This Selected Issues paper and Statistical Appendix reviews agricultural productivity in Nepal and examines its links at the regional and aggregate levels to the amounts of available inputs such as chemical fertilizers, irrigation water, and improved seeds, as well as rainfall, rural credit, and foreign aid. The paper highlights factors that are statistically correlated with agricultural productivity and, as importantly, those that are not. The paper examines causes for the recent export slowdown. The bottom-heavy civil service structure is also described.
International Monetary Fund. External Relations Dept.
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International Monetary Fund. Asia and Pacific Dept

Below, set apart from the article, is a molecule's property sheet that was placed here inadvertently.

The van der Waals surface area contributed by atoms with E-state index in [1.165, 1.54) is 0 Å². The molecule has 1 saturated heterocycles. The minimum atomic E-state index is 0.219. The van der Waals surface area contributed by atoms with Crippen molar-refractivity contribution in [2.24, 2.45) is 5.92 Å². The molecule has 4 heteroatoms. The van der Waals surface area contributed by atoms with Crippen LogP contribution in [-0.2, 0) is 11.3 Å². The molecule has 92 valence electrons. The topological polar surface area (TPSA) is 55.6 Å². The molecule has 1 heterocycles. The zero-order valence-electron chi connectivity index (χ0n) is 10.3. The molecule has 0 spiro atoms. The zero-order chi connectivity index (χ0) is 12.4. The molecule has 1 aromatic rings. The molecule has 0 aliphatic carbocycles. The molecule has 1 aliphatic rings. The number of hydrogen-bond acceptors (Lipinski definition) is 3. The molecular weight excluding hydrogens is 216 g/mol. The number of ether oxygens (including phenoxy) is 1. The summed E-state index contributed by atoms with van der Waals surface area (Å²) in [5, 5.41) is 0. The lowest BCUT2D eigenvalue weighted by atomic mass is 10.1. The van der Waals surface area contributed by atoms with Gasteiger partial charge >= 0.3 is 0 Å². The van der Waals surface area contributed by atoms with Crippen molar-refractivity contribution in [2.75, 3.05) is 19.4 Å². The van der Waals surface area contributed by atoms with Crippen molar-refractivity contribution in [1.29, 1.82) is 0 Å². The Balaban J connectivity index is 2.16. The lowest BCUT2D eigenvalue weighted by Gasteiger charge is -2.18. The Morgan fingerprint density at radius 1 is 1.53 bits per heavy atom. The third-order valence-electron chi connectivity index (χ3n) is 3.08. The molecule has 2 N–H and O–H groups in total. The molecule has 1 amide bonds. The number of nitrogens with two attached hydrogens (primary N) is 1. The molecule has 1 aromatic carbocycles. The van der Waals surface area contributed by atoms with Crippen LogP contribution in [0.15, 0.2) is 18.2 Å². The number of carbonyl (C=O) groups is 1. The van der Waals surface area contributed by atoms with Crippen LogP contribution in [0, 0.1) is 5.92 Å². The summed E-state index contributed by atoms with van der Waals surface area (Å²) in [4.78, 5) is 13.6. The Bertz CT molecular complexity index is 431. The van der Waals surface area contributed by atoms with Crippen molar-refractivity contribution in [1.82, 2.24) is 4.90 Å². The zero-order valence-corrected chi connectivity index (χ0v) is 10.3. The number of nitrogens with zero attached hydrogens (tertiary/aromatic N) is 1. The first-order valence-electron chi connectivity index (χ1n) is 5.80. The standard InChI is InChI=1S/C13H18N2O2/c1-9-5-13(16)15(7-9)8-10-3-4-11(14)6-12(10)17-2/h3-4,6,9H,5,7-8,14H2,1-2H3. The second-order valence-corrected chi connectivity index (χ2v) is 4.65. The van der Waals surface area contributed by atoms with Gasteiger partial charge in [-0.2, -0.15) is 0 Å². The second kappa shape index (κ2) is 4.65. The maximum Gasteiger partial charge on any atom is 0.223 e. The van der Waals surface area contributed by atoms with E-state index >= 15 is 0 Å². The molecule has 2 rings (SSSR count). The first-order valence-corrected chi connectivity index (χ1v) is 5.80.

KEY ISSUESContext: Successful elections for a new Constituent Assembly and formation of a new government have stabilized the political situation.Macroeconomic situation and outlook: Nepal’s macroeconomic situation remains broadly favorable. Growth is projected to recover in 2013/14 owing to good monsoons, robust growth in services, and increased public spending. Inflation is moderating, in line with developments in India. High remittance inflows are supporting a strong external position, as well as high reserve money growth. Risks to the outlook are slightly tilted to the downside, involving slower-than-expected growth in countries hosting Nepali workers and domestic financial sector risks.Medium term prospects: While remittances are expected to continue to support the external position, the outlook for growth depends on improving the environment for private investment. This requires a decisive boost in public capital spending, and structural reforms in key areas.Financial sector: Despite progress, significant vulnerabilities remain. The recent assessment under the FSAP, Nepal’s first, raised concerns about asset quality and interconnectedness, as well as financial sector infrastructure—including the legal framework—and supervision and crisis preparedness. At the same time, a largely unsupervised cooperatives sector is growing rapidly.Key policy recommendations: Monetary policy should aim at controlling the volatility and level of excess reserves in the financial system, implying a modest tightening of monetary conditions. The exchange rate peg to the Indian rupee provides a useful nominal anchor for the economy, and the real exchange rate is broadly in line with fundamentals. Capital spending needs to be boosted to provide key infrastructure, and reforms implemented to support private investment, which will help generate sustained economic growth and employment opportunities. In the financial sector, further reforms to bolster regulation and supervision, and improve financial infrastructure are needed to reduce risk and increase access to finance.